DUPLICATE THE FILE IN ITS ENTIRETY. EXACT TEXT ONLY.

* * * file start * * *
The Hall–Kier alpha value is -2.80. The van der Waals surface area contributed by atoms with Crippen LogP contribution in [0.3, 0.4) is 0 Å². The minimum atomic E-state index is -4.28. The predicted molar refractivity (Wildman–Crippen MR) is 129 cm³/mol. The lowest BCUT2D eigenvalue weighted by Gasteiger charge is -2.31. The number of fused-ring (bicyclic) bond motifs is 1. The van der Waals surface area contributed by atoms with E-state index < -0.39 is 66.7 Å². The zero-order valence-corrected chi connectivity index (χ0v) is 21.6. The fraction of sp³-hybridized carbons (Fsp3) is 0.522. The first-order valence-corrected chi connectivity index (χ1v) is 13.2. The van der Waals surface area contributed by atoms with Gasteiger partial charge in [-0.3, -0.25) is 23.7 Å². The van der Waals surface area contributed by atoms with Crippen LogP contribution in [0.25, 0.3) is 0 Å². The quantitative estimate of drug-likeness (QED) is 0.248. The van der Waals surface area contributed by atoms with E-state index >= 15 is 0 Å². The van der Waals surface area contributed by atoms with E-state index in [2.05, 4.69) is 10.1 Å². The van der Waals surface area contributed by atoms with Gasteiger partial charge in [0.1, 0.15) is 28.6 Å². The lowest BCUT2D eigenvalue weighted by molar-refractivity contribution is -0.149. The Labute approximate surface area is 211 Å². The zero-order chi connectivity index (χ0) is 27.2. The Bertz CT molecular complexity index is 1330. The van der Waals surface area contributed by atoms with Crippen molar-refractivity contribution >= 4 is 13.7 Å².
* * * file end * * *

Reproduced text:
The Hall–Kier alpha value is -2.80. The van der Waals surface area contributed by atoms with Crippen LogP contribution in [0.3, 0.4) is 0 Å². The minimum atomic E-state index is -4.28. The predicted molar refractivity (Wildman–Crippen MR) is 129 cm³/mol. The lowest BCUT2D eigenvalue weighted by Gasteiger charge is -2.31. The number of fused-ring (bicyclic) bond motifs is 1. The van der Waals surface area contributed by atoms with E-state index < -0.39 is 66.7 Å². The zero-order valence-corrected chi connectivity index (χ0v) is 21.6. The fraction of sp³-hybridized carbons (Fsp3) is 0.522. The first-order valence-corrected chi connectivity index (χ1v) is 13.2. The van der Waals surface area contributed by atoms with Gasteiger partial charge in [-0.3, -0.25) is 23.7 Å². The van der Waals surface area contributed by atoms with Crippen LogP contribution in [0.25, 0.3) is 0 Å². The quantitative estimate of drug-likeness (QED) is 0.248. The van der Waals surface area contributed by atoms with E-state index >= 15 is 0 Å². The van der Waals surface area contributed by atoms with E-state index in [2.05, 4.69) is 10.1 Å². The van der Waals surface area contributed by atoms with Gasteiger partial charge in [0.1, 0.15) is 28.6 Å². The lowest BCUT2D eigenvalue weighted by molar-refractivity contribution is -0.149. The Labute approximate surface area is 211 Å². The zero-order chi connectivity index (χ0) is 27.2. The Bertz CT molecular complexity index is 1330. The van der Waals surface area contributed by atoms with Crippen molar-refractivity contribution >= 4 is 13.7 Å².